Finally, we get upstairs and find the tour guide, who is waiting to start the tour. I tell him it's our wedding anniversary and he tells me that we are going to get "front row seats" and before the tour begins, he actually tells everyone that we have "front row seats" and asks them to make room for us in front. This was really kind of him, and very much appreciated by me, because the only other time I took Bob to an art exhibit, people kept standing in front of him and he could not see a thing.
The tour went well and was interesting, but lasted over an hour and, though Bob was holding out pretty good, I was starting to "feel it" in the back of my legs--all that wheelchair pushing. Finally, we get to the last stop on the tour. A painting called The Hallucinogenic Matador. It's there that I can see Bob starting to fidget.
He's moving his hand toward his crotch, a gesture he makes when he thinks he has to pee. And I'm thinking, oh shit. Because I really want to see and hear about this last piece on the tour. I am standing behind Bob, so I put my hand on his neck, kind of massaging it, to calm him down, when suddenly he blurts out, quite loudly, "PEE!"
Oh lordy. Everyone looks at us and I whisper to Bob that "the tour's almost over" and "we'll go to the bathroom as soon as it's over". But he keeps saying "pee! pee!" and is getting very agitated. So, I look behind me but the gallery is packed with people and there is no way I can turn the wheelchair around and head out of there. Finally, after what seems like the longest talk about a painting in the entire history of man, the tour guide says, "And that concludes our tour. Any questions?"
|Bob at The Dali by the melted park bench...|
And then it's a race, because Bob is freaking out now, and I am trying to quickly dash, pushing the wheelchair, through the maddeningly slow-moving crowd, and finally we get out of the gallery and into the lobby and find the bathrooms.
Again, there is a unisex/family room, but again it is way too cramped in there. In fact, it seems a little smaller than the one downstairs, because now instead of squeezing through the space between the wheelchair and plumbing fixtures, I am more like squishing through the space. I mean, it's really tight. I get to the back of the wheelchair and squish past the toilet, which immediately flushes, as it's one of those new-fangled automatic toilets which sense movement. And I reach into the backpack, and the toilet flushes again. And I take out the urinal, and it flushes again! And every movement I make, the toilet goes BOOSH! and I finally get away from the thing, and as I squeeze past the sink to get to the front of the wheelchair, the automatic faucet gushes out water. GA!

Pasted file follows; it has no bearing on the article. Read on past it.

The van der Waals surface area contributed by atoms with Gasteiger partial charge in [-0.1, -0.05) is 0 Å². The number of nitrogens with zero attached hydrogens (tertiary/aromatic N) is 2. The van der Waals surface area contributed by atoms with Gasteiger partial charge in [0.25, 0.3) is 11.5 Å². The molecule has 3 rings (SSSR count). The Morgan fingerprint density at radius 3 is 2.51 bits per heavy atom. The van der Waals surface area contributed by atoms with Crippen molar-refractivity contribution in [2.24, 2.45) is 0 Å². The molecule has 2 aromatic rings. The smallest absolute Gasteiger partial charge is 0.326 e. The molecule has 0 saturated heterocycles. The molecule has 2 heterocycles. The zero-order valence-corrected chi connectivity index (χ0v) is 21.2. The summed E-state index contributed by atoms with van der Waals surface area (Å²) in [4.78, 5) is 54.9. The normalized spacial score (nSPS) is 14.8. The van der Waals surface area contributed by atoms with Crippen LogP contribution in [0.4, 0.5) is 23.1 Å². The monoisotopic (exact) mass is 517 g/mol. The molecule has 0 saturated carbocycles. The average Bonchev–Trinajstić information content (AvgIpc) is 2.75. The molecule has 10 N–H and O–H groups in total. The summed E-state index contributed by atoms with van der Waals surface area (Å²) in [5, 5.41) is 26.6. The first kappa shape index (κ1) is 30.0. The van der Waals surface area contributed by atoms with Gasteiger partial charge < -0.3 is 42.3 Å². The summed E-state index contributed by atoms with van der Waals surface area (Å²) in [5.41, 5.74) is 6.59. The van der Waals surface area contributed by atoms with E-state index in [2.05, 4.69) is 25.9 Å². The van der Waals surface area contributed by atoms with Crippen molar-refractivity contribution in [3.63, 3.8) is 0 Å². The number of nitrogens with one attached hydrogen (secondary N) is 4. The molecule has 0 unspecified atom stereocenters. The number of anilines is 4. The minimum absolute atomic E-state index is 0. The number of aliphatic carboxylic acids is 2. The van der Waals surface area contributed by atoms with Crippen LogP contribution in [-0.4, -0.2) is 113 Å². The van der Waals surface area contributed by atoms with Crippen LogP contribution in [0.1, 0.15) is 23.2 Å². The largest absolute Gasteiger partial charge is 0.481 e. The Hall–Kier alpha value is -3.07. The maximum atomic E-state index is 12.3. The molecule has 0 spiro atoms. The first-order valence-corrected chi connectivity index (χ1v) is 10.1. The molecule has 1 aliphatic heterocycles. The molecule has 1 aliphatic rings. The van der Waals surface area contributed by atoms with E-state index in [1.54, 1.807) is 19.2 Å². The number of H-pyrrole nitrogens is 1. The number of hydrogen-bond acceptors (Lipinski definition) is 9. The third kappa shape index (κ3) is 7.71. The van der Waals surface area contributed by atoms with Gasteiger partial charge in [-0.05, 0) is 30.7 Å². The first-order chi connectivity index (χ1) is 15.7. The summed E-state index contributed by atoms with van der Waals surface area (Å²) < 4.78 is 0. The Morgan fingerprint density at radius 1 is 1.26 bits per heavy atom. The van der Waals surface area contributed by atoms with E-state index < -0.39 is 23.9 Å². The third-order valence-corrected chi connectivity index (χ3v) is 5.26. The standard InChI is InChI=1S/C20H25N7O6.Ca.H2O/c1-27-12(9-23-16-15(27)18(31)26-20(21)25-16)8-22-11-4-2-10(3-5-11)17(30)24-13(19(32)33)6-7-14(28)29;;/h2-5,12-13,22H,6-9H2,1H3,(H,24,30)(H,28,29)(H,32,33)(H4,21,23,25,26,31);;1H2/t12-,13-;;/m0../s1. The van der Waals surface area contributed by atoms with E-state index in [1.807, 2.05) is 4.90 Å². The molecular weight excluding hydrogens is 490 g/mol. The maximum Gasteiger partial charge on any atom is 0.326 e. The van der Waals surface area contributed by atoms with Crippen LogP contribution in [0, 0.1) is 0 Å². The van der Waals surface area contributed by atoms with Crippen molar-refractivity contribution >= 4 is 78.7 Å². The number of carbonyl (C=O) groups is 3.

Then, of course, I flip back the armrest and the toilet goes BOOSH! And down go the pants. The faucet goes GUSH! It's beginning to sound like Niagara Falls in there.
And, of course, after all that, after waiting for 15 minutes or so, Bob still can't pee. So, there I am, repeat the above process in reverse, all the time to the tune of BOOSH! and GUSH! And I wonder, what is anyone going to think, standing outside this bathroom, hearing all of that. And, of course, when I open the door, lo and behold, there is one of those secret service/security dudes, arms crossed, staring at me.
So, I smile sweetly at him and say "Hello!" and say to Bob, "Let's go look at the rest of the exhibit, honey!" And off we go, to look at the rest of the exhibit (the part that wasn't part of the tour).
Of course, now we are running out of time. And I am getting very tired, all this wheelchair pushing and standing around and squeezing past plumbing fixtures. But we have a half hour or so. We manage to catch a few of the rooms, but it's difficult with all the people who are there, and now, without the protection of our tour guide, people continually stand in front of Bob, who can't see a thing. We get to the last part of the exhibit, pen and ink sketches by Dali, which are very interesting, but we look at only a few because Bob decides he has to pee again. aargh!
So back into the automated un-handicap accessible bathroom. Back to the BOOSH! and GUSH! of the plumbing fixtures. Finally, Bob pees. Yes! I dump the contents of the urinal into the toilet and---
Nothing happens. It doesn't flush.
I'm thinking, oh god, we broke the thing.
So I stand there by the toilet, doing sort of a strange dance in front of it, trying to get it to flush.
And finally, it works. It flushes.
|18 Years of Wedded Bliss...|
If I look a bit disheveled, sweaty and tired, well, you know why...
But we had a nice day. It was worth it.
Though I miss those other anniversaries, you know the ones, coffee in bed, flowers, a trip to the beach, dinner and dancing, a road trip antiquing...